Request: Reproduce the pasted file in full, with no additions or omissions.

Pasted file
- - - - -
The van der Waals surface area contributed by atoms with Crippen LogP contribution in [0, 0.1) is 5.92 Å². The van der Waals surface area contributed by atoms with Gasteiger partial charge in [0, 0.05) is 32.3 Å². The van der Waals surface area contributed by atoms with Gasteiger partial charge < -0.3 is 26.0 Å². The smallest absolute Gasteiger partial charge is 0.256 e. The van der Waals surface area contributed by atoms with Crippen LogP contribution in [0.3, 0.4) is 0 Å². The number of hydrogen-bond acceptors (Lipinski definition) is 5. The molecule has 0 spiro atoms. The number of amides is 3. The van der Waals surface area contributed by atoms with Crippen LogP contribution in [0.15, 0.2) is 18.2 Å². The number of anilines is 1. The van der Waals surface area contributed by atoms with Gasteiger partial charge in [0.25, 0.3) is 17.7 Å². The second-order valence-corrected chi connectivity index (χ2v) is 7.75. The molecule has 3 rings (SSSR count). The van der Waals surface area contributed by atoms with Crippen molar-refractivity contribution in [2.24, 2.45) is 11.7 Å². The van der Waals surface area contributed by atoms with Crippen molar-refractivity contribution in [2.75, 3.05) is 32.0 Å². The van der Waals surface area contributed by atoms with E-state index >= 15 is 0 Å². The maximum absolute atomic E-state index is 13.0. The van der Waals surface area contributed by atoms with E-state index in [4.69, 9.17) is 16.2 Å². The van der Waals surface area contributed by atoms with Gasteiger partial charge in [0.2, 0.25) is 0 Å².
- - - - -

The van der Waals surface area contributed by atoms with Crippen LogP contribution in [0, 0.1) is 5.92 Å². The van der Waals surface area contributed by atoms with Gasteiger partial charge in [0, 0.05) is 32.3 Å². The van der Waals surface area contributed by atoms with Gasteiger partial charge < -0.3 is 26.0 Å². The smallest absolute Gasteiger partial charge is 0.256 e. The van der Waals surface area contributed by atoms with Crippen LogP contribution in [0.3, 0.4) is 0 Å². The number of hydrogen-bond acceptors (Lipinski definition) is 5. The molecule has 0 spiro atoms. The number of amides is 3. The van der Waals surface area contributed by atoms with Crippen LogP contribution in [0.15, 0.2) is 18.2 Å². The number of anilines is 1. The van der Waals surface area contributed by atoms with Gasteiger partial charge in [0.25, 0.3) is 17.7 Å². The second-order valence-corrected chi connectivity index (χ2v) is 7.75. The molecule has 3 rings (SSSR count). The van der Waals surface area contributed by atoms with Crippen molar-refractivity contribution in [2.24, 2.45) is 11.7 Å². The van der Waals surface area contributed by atoms with Crippen molar-refractivity contribution in [2.75, 3.05) is 32.0 Å². The van der Waals surface area contributed by atoms with E-state index >= 15 is 0 Å². The maximum absolute atomic E-state index is 13.0. The van der Waals surface area contributed by atoms with E-state index in [4.69, 9.17) is 16.2 Å². The van der Waals surface area contributed by atoms with Gasteiger partial charge in [0.2, 0.25) is 0 Å².